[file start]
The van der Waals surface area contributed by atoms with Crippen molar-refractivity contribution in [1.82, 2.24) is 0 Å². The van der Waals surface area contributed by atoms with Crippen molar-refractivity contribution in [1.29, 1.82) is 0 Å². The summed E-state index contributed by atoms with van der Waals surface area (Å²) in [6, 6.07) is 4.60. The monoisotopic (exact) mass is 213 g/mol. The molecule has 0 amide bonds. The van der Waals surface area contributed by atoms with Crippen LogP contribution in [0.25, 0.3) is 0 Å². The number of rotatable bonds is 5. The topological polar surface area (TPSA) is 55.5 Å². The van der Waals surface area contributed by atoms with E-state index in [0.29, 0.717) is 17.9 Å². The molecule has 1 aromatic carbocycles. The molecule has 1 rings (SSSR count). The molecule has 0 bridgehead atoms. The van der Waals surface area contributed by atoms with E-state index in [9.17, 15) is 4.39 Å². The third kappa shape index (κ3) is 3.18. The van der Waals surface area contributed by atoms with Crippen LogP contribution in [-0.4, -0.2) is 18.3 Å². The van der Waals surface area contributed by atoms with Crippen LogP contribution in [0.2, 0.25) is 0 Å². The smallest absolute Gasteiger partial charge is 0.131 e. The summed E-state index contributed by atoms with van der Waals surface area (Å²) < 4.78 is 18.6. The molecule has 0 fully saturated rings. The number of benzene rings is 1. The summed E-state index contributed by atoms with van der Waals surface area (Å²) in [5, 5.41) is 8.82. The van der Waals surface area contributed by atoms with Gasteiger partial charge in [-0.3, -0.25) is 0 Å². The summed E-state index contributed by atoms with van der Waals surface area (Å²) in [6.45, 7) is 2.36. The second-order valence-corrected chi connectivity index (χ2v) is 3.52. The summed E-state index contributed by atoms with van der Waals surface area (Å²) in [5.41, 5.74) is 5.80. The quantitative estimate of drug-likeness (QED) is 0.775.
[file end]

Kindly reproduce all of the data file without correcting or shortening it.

The van der Waals surface area contributed by atoms with Crippen molar-refractivity contribution in [1.82, 2.24) is 0 Å². The van der Waals surface area contributed by atoms with Crippen molar-refractivity contribution in [1.29, 1.82) is 0 Å². The summed E-state index contributed by atoms with van der Waals surface area (Å²) in [6, 6.07) is 4.60. The monoisotopic (exact) mass is 213 g/mol. The molecule has 0 amide bonds. The van der Waals surface area contributed by atoms with Crippen LogP contribution in [0.25, 0.3) is 0 Å². The number of rotatable bonds is 5. The topological polar surface area (TPSA) is 55.5 Å². The van der Waals surface area contributed by atoms with E-state index in [0.29, 0.717) is 17.9 Å². The molecule has 1 aromatic carbocycles. The molecule has 1 rings (SSSR count). The molecule has 0 bridgehead atoms. The van der Waals surface area contributed by atoms with E-state index in [9.17, 15) is 4.39 Å². The third kappa shape index (κ3) is 3.18. The van der Waals surface area contributed by atoms with Crippen LogP contribution in [-0.4, -0.2) is 18.3 Å². The van der Waals surface area contributed by atoms with Crippen LogP contribution in [0.2, 0.25) is 0 Å². The smallest absolute Gasteiger partial charge is 0.131 e. The summed E-state index contributed by atoms with van der Waals surface area (Å²) < 4.78 is 18.6. The molecule has 0 fully saturated rings. The number of benzene rings is 1. The summed E-state index contributed by atoms with van der Waals surface area (Å²) in [5, 5.41) is 8.82. The van der Waals surface area contributed by atoms with Gasteiger partial charge in [-0.3, -0.25) is 0 Å². The summed E-state index contributed by atoms with van der Waals surface area (Å²) in [6.45, 7) is 2.36. The second-order valence-corrected chi connectivity index (χ2v) is 3.52. The summed E-state index contributed by atoms with van der Waals surface area (Å²) in [5.41, 5.74) is 5.80. The quantitative estimate of drug-likeness (QED) is 0.775.